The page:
When you strip away all the bullshit, Melee is an incredibly difficult game to approach at the competitive level. Videos like this are impressive until you realize that was from 2011 and similar exchanges are SSBM’s bread and butter at the current level of competition, giving most people who have a desire to take a swing at competitive Smash a sinking feeling rather than inspiration.
These feelings are not unjustified. Getting to the level where you can even perform the bare minimum and do mediocre at your Melee regional is a fucking grind, and is only worth achieving for people who are unable to see themselves really playing anything else. The real heartbreaking part of it all is that there’s nothing else quite like Super Smash Bros. Despite a few genuinely interesting attempts (PlayStation All-Stars Battle Royale?) to match the franchise, nothing has come close to the peanut butter and chocolate of beloved Nintendo greats, controls you can learn in 10 minutes, and a dedicated community looking to carve out a competitive format.
Even Smash has had trouble repeating its competitive success with both Brawl and Sm4sh having noticeably more boom-and-bust scenes when compared to their forefathers. It seemed almost etched in stone that Smash would be Melee and sometimes 64, with the other games as afterthoughts. This is what brings me to Smash Ultimate: despite only being out for a week, Smash Ultimate does appear to have the faint embers of another long lasting Smash entry.
The first sign of this potential is the overall faster pace of Smash Ultimate in comparison to 4. Faster gameplay means combos happen far more frequently, which has been the biggest criticism of the franchise in comparison to Melee. Thanks to an overhaul of the game engine, casual fans who have found difficulty stringing attacks together will find themselves easily following up attacks due to a general removal of lag on aerial attacks and an increase in movement speed. This doesn’t work in a homogenized way that suddenly invalidates the skills of veteran players, but instead is a welcoming invitation for newer players. You don’t have to worry about additional button inputs in your neutral game, you just have to focus on the game itself.
Further exemplifying this is the lack of a centralizing character in Smash Ultimate. Almost like a teen movie, people know who’s who when a fighting game launches: she’s top tier, he’s broken, they’re the nerd who will take their glasses off and has secretly been good this whole time. Smash Ultimate is a game where people are truly divided on who the next round of competitive darlings are, the only caveat being a mutual agreement that Inkling is pretty solid. We’ve seen R.O.B., the Belmonts, Fox, Peach, Pokemon Trainer, Wolf, Inkling, DeDeDe and more in grand finals of tournaments in the past week.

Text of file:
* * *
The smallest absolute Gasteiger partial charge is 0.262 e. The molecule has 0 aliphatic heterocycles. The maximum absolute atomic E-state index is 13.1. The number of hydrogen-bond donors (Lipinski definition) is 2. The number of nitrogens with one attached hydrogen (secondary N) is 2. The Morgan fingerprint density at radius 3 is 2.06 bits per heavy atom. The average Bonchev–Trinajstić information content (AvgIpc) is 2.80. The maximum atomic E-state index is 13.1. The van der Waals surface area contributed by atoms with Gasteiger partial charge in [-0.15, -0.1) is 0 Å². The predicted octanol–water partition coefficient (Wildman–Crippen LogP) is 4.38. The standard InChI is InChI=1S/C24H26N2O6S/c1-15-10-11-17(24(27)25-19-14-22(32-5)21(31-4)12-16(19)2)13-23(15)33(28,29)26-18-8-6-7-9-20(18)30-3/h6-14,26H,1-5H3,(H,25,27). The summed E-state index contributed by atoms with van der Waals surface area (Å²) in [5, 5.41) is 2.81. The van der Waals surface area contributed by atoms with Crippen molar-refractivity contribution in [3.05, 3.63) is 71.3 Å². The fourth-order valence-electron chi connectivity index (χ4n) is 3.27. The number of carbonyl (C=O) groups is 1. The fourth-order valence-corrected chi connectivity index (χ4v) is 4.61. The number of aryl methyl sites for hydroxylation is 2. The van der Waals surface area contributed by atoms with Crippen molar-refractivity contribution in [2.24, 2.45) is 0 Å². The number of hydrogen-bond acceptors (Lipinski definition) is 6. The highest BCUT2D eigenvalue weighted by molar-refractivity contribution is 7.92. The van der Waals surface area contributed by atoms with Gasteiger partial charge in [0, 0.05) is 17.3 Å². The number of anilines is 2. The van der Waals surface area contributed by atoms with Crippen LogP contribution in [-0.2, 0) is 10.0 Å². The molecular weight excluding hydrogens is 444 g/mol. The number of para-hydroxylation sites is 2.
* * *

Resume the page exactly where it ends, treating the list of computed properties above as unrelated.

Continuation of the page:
Early tier lists predicted Bowser would be low tier, but a Bowser player beat an incredibly good Bayonetta from Smash 4 2-0 at a recent tournament. Chrom was thought to be horrible because his recovery is crap, but his on stage game is so dominant people have quickly changed their tune. While I can’t confirm that any of those characters will be permanent tournament fixtures, this is a Smash game where there’s early variety in a big way.
While I really do love the level of raw execution RPM’s that games like Melee take, it’s already something we have. You can’t make a second Melee because it’s already so developed into this hyper specific thing that it could never be beaten by a sequel. Smash Ultimate is a game that seems to be the Samurai Shodown to Melee’s Marvel vs. Capcom: simpler button inputs, but no sacrifices when it comes to matchup knowledge and the sheer reward for reading your opponent.
Pick the game up right here https://www.nintendo.com/games/detail/super-smash-bros-switch and make sure to do it before January 31st so you can get Piranha Plant because if your favorite character does end up sucking you might as well play Piranha Plant.
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